Read by QxMD icon Read


A M S Tocts, D W Johnson, A J R Carter
Theoretical links between fluctuating asymmetry (FA) and fitness have led many to use FA as a proxy for average fitness. However, studies examining whether asymmetry actually correlates with individual fitness in wild populations are relatively rare and often use simple measures of association (e.g., correlation coefficients). Consequently, the pattern of selection on asymmetry in the wild is seldom clear. We examined selection on FA of pectoral fin morphology in two wild populations of a marine fish (the kelp perch; Brachyistius frenatus)...
October 19, 2016: Evolution; International Journal of Organic Evolution
Boris A López, Erasmo C Macaya, Fadia Tala, Florence Tellier, Martin Thiel
Dispersal on floating seaweeds depends on availability, viability and trajectories of the rafts. In the southern hemisphere, the bull kelp Durvillaea antarctica is one of the most common floating seaweeds, but phylogeographic studies had shown low connectivity between populations from continental Chile, which could be due to limitations in local supply and dispersal of floating kelps. To test this hypothesis, the spatiotemporal dynamics of kelp strandings were examined in four biogeographic districts along the Chilean coast (28°-42°S)...
October 13, 2016: Journal of Phycology
Chris Jackson, Eric D Salomaki, Christopher E Lane, Gary W Saunders
If ever there were "charismatic megaflora" of the sea, the Laminariales (kelp) would undoubtedly meet that designation. From the Northeast Pacific kelp forests, to the less diverse but nonetheless dense kelp beds ranging from the Arctic to the cold temperate waters of the Southern Hemisphere, kelp provide habitat structure and food for a variety of productive marine systems. Consequently, kelp are well represented in the literature, however, understanding their evolution has proven challenging. We used a 152-gene phylogenomics approach to better resolve the phylogeny of the "derived" kelp families (viz...
October 5, 2016: Journal of Phycology
S M Rodríguez, G D'Elía, N Valdivia
Resolving complex life cycles of parasites is a major goal of parasitological research. The aim of this study was to analyse the life cycle of two species of the genus Profilicollis, the taxonomy of which is still unstable and life cycles unclear. We extracted individuals of Profilicollis from two species of crustaceans (intermediate hosts) and four species of seagulls (definitive hosts) from sandy-shore and estuarine habitats along the south-east Pacific coast of Chile. Mitochondrial DNA analyses showed that two species of Profilicollis infected intermediate hosts from segregated habitats: while P...
September 26, 2016: Journal of Helminthology
Sang Gu Lim, Min Hwan Jeong, Bong Seok Kim, Tae Ho Lee, Hyun Woo Gil, In-Seok Park
The landmark-based morphometric and meristic analysis of the kelp grouper (Epinephelus bruneus), red spotted grouper (E. akaara) and seven-banded grouper (E. septemfasciatus) were performed to compare the differentiation of overall body shape and structure. The measurements of the morphometric dimensions were observed in 25 parts (truss dimension: 16 parts; head part dimension: 9 parts) of 38 morphometric dimensions and also meristic differences observed in 3 parts (dorsal fin, anal fin and caudal fin) of 6 meristic counts (P < 0...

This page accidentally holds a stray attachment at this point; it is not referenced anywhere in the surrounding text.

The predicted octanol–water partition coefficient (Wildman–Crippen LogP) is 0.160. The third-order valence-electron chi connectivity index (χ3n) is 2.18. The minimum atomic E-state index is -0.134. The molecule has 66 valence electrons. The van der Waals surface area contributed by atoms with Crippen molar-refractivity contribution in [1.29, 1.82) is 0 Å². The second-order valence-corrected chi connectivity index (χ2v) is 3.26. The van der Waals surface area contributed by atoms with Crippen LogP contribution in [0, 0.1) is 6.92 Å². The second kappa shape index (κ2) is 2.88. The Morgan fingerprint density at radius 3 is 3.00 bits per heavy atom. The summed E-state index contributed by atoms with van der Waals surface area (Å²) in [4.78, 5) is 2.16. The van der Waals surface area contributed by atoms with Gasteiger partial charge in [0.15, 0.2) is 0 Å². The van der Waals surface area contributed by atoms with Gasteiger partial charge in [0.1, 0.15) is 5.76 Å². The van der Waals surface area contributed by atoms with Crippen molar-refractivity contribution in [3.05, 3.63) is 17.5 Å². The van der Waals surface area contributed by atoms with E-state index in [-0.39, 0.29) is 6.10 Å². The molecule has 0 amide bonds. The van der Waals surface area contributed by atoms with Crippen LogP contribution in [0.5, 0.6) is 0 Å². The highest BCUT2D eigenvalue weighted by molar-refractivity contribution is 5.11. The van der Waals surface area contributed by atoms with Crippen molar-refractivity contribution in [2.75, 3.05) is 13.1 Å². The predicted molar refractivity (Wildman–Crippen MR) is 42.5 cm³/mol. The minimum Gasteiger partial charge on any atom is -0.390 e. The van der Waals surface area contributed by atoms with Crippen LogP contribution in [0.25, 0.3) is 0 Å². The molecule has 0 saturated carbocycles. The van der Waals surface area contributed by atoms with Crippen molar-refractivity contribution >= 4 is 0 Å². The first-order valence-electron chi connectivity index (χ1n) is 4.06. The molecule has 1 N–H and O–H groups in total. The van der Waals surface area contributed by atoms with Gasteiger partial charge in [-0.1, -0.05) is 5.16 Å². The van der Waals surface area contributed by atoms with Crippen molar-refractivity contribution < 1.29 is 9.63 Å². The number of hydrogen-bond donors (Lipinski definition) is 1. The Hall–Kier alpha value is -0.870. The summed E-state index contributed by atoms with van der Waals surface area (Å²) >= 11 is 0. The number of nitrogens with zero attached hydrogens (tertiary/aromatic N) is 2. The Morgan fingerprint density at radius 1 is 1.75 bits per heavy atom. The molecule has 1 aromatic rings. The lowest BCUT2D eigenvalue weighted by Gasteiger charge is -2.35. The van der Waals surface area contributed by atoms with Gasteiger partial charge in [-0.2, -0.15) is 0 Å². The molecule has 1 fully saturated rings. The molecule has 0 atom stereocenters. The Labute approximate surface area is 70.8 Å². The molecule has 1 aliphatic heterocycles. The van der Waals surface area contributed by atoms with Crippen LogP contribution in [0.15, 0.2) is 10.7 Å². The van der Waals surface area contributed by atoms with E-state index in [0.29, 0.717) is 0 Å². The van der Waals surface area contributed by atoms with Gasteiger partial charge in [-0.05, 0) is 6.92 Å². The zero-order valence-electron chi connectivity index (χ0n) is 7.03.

June 2016: Balsaeng'gwa Saengsig
Claudio A González-Wevar, Sebastián Rosenfeld, Nicolás I Segovia, Mathias Hüne, Karin Gérard, Jaime Ojeda, Andrés Mansilla, Paul Brickle, Angie Díaz, Elie Poulin
Glacial episodes of the Quaternary, and particularly the Last Glacial Maximum (LGM) drastically altered the distribution of the Southern-Hemisphere biota, principally at higher latitudes. The irregular coastline of Patagonia expanding for more than 84.000 km constitutes a remarkable area to evaluate the effect of Quaternary landscape and seascape shifts over the demography of near-shore marine benthic organisms. Few studies describing the biogeographic responses of marine species to the LGM have been conducted in Patagonia, but existing data from coastal marine species have demonstrated marked genetic signatures of post-LGM recolonization and expansion...
2016: PloS One
Carla D Fiorito, Adriana Bentancor, Daniel Lombardo, Marcelo Bertellotti
Southern right whales Eubalaena australis from Peninsula Valdés, Argentina, show wounds produced by kelp gulls Larus dominicanus that feed on the whales' dorsal skin and blubber. During the 2013 whale season, several calves were reported showing kelp gull injuries with a swollen area surrounded by rhomboid-shaped raised edges. Samples from 9 calves were taken in order to establish the etiology of these rhomboid-shaped wounds; 2 calves (one living, one dead) showed gull-inflicted injuries with rhomboid-shaped edges...
August 31, 2016: Diseases of Aquatic Organisms
Olga Jeske, Frank Surup, Marcel Ketteniß, Patrick Rast, Birthe Förster, Mareike Jogler, Joachim Wink, Christian Jogler